2pm – After lunch, spend an hour or so exploring the Northern Quarter. Highlights include the Manchester Craft and Design Centre (a collection of artists’ studios selling splendid handmade gifts), Afflecks (a self-proclaimed emporium of hip independent stores) and Piccadilly Records (a must-visit for music aficionados).
3pm – When you’re done shopping, cross Great Ancoats St and head toward bustling, bar-lined Cutting Room Sq. From here, venture east and cross the Rochdale Canal Path to enter the up-and-coming New Islington neighborhood. On your way, get a takeaway coffee and a pastry (the cinnamon morning buns are divine) from Pollen.
3:30pm – To save yourself a bit of time, catch the tram (a one-way ticket costs £1.40) from the New Islington back stop to St Peter’s Sq (a 10-minute trip). From there, walk two minutes north to Manchester Art Gallery.
4pm – Admire the gallery’s impressive collections of Pre-Raphaelite paintings and industrial-inspired landscapes by the Manchester-born L.S. Lowry. Have less than an hour to spare? Prioritize the European Old Masters gallery, or pop into the temporary exhibition space, where past visiting shows have included works by Leonardo and Van Dyck.
True art fanatics might want to skip the stroll around Ancoats and New Islington and head straight for the gallery (just cut through Piccadilly Gardens from the Northern Quarter and go straight down Mosley St to reach it).
Sample Manchester’s dining and nightlife scene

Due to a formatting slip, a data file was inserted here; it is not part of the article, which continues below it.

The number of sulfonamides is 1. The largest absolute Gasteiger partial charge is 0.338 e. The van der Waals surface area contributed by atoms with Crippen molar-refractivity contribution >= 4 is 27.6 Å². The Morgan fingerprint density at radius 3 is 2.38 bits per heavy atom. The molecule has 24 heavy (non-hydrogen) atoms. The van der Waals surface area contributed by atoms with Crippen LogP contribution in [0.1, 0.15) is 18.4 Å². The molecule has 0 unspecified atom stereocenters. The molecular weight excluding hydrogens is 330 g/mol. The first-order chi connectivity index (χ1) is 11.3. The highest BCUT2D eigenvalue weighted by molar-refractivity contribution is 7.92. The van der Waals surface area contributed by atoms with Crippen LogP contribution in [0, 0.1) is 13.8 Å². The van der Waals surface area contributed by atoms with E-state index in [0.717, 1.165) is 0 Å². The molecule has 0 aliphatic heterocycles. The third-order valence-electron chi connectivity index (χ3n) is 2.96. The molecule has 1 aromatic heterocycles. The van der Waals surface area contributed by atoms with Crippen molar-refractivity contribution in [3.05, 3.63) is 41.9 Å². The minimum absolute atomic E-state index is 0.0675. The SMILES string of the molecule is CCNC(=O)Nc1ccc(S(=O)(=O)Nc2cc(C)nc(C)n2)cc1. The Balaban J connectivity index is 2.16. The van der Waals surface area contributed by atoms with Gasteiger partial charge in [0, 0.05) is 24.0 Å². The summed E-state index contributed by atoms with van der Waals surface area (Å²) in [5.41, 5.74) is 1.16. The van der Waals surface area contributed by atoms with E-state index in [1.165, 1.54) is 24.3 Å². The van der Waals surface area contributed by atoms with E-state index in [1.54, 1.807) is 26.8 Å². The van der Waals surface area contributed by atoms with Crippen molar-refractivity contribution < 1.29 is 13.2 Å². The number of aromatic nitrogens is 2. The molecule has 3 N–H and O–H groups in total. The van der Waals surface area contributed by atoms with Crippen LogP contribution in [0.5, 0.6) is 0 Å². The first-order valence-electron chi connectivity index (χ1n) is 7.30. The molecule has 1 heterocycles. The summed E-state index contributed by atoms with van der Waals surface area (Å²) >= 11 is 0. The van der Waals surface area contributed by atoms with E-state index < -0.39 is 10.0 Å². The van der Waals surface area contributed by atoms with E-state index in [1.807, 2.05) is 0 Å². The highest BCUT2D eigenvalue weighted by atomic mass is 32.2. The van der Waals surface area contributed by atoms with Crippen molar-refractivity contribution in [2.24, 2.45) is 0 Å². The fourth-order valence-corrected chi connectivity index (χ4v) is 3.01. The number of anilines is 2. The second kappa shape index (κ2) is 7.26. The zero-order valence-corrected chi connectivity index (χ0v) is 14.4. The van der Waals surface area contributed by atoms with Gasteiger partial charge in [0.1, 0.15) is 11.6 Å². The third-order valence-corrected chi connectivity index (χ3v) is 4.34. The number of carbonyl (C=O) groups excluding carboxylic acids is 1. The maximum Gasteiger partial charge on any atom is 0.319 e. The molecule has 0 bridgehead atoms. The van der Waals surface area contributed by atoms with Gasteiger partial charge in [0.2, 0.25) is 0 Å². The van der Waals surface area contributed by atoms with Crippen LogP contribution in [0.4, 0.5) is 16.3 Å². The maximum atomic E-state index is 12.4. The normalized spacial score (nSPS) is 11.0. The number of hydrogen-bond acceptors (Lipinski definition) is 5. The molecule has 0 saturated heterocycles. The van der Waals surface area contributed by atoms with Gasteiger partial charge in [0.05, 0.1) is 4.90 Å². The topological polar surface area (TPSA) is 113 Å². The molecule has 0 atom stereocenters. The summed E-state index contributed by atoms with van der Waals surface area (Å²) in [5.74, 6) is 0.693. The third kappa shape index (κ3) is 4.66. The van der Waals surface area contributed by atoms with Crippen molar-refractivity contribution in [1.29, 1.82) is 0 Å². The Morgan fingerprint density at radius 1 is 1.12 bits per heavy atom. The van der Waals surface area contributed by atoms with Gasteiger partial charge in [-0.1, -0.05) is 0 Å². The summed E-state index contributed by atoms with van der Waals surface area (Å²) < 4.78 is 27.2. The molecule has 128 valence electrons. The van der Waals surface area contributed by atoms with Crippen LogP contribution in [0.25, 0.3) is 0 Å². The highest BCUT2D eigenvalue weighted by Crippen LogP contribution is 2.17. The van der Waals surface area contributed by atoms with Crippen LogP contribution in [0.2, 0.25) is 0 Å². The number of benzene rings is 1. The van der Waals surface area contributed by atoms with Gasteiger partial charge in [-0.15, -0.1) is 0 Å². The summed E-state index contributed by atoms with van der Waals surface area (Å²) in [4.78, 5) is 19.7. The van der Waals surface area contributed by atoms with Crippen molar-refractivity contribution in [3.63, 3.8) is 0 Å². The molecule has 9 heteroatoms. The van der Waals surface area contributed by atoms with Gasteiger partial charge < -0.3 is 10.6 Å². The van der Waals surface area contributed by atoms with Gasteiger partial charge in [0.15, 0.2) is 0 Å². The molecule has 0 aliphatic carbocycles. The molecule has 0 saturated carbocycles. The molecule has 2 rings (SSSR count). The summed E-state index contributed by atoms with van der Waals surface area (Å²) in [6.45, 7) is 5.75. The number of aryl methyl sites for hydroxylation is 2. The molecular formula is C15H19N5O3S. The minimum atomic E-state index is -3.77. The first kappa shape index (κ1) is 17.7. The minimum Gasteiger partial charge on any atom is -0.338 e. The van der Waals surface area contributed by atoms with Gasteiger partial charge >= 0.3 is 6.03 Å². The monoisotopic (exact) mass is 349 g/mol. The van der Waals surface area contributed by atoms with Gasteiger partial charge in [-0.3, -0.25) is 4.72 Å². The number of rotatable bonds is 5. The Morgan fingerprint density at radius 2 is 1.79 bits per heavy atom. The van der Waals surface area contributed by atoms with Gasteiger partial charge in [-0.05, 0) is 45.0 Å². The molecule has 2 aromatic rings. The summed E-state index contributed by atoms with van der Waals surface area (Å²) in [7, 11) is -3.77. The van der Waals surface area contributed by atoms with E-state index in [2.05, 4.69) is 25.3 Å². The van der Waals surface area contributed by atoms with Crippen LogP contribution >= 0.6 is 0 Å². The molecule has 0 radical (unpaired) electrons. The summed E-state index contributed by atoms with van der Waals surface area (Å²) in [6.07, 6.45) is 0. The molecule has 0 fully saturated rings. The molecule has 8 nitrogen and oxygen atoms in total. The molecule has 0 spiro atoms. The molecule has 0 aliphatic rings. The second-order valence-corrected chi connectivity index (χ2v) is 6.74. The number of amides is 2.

6pm – After freshening up at your hotel, head back out for a pre-dinner cocktail at Refuge. Lodged inside the swank Kimpton Clocktower Hotel on Oxford St, it has grand interiors (including the enchanting, fairy-light-lit Winter Garden) that are matched by a tempting cocktail menu. Slake your thirst with a refreshing rhubarb-gin concoction, or a fiery pisco-and-chili tipple.
7pm – Next, it’s time for dinner. Options are aplenty in Manchester City Center, with Rudy’s on Peter St being the proud purveyors of arguably the best pizza in town (even the buffalo mozzarella–topped Margherita here is divine). Another good pick is Three Little Words, an elegant bistro run by the neighboring Spirit of Manchester Gin Distillery. As you’d expect, it serves fantastic gin-based cocktails: peruse the bible-like menu for options like the sour cherry–flavored Gold Digger or the marmalade-infused Paddington’s Breakfast. Prefer to dine with a view? Pre-book a table at the aptly named 20 Stories and request a spot on the terrace to make the most of the excellent cityscape vistas.
9pm – If you’re not ready for the day to end, you’re in luck. Manchester’s entertainment offering is extensive, with something on the agenda most nights of the week. Head back to the Northern Quarter to catch live jazz music at Matt & Phreds or to laugh your head off at a stellar stand-up set at the Frog and Bucket Comedy Club. Alternatively, there’s a slew of bars in the area – from the cozy Whiskey Jar to speakeasy-style Science and Industry – perfect for a quiet nightcap.
Late night: Keep the party going
11pm – Want to stay up even later? Manchester has no shortage of nightclubs and music venues that stay open into the small hours. Check out Band on the Wall on Great Ancoats St for live gigs, dance to techno tunes at a gritty Northern Quarter basement bar like SOUP or hit the dance floor at one of the vibrant clubs in the Gay Village. Located in and around Canal St, this zone really comes alive at night and features a venue for every kind of vibe.
Have a bit more time to spend in Manchester? Jemima Forbes has this extended four-day itinerary if you’d like to extend your visit.